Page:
What is it about January that brings out the list-maker in all of us? A friend of mine took to the social media airwaves on New Year’s Day, called resolutions something I can’t repeat in polite company, and instead, suggested you pick something you want to do and make it happen in 2013. I like the premise. It saves me a lot of time from having to make pesky lists that I will lose by the end of the week.
Speaking of lists, I’ve seen a lot of them lately. They range from the top news stories (both good and bad) of 2012 to lists of buzzwords we’d like to retire in 2013 (sorry folks, I’m afraid “fiscal cliff” will be with us for a while) to lists of resolutions for writers.
Grammarly recently offered a top ten list of grammatical peeves. I think it’s a great list and I’m sure there are many others that can be added to it (I’d couple in the contraction of “should have” is not “should of” along with #4 on that list).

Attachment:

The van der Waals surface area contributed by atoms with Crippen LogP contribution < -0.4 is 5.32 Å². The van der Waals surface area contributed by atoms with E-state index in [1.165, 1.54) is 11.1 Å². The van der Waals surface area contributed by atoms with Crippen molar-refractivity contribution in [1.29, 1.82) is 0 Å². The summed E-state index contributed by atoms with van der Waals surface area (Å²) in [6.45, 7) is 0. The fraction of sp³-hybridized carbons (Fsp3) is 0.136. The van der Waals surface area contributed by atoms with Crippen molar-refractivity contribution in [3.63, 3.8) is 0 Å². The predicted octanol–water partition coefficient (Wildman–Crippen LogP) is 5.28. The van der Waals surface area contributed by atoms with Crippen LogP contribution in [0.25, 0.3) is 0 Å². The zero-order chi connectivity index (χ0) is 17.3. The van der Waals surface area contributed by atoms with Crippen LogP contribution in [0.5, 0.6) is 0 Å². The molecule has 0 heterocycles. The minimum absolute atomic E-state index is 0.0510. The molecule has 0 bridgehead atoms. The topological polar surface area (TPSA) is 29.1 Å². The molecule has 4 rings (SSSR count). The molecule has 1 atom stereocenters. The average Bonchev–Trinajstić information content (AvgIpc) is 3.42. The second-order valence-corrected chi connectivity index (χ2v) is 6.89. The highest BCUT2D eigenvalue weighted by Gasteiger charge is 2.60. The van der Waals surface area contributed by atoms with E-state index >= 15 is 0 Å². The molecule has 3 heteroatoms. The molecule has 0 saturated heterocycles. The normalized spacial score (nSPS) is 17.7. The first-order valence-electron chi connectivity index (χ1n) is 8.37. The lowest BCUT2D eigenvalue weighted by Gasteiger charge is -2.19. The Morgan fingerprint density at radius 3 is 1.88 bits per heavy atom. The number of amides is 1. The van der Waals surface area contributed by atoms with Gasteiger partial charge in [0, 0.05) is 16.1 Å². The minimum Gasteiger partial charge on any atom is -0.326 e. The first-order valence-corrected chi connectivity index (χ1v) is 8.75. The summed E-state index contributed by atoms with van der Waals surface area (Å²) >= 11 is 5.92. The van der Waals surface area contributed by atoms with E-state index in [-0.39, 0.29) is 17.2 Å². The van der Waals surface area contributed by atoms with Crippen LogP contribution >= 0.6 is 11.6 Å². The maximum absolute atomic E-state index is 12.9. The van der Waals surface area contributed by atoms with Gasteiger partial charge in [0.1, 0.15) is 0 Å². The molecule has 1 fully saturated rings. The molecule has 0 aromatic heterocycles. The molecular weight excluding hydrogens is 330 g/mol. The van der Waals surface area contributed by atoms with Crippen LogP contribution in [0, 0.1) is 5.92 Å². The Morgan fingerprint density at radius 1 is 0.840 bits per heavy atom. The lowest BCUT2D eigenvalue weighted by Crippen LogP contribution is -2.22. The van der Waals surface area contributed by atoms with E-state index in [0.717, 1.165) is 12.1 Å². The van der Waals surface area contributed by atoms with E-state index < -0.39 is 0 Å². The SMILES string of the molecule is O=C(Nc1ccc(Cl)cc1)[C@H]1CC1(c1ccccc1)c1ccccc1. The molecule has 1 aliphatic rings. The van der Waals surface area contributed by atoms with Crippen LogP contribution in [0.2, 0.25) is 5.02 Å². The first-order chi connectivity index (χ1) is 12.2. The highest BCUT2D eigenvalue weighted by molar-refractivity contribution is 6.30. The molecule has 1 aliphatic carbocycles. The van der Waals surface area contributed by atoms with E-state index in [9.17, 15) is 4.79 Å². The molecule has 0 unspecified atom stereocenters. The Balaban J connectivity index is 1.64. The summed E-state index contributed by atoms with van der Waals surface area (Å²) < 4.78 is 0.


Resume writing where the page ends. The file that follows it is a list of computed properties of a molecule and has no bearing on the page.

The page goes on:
I’d also offer one more to add to Grammarly’s list – “accept” is a verb and “except” is a preposition.
Accept is a verb which means “to take something that is offered.” My favorite example is the Groucho Marx quote, “Please accept my resignation. I don’t care to belong to any club that will have me as a member.” It can also be used to mean “to agree that something is right” (example – “The candidate’s views were not widely accepted”).
Except is most often used as a preposition, meaning “with the exclusion of.” “I bought Christmas gifts for everyone except my brother’s cousin.”
Except can be used as a conjunction, meaning “other than” or “if not for the fact that” – “I loved everything about the party except the host.”
Have a grammar rule you’d like me to explore? Drop me a line at email@example.com.
Author Catherine Spicer is a manager of customer content services at PR Newswire.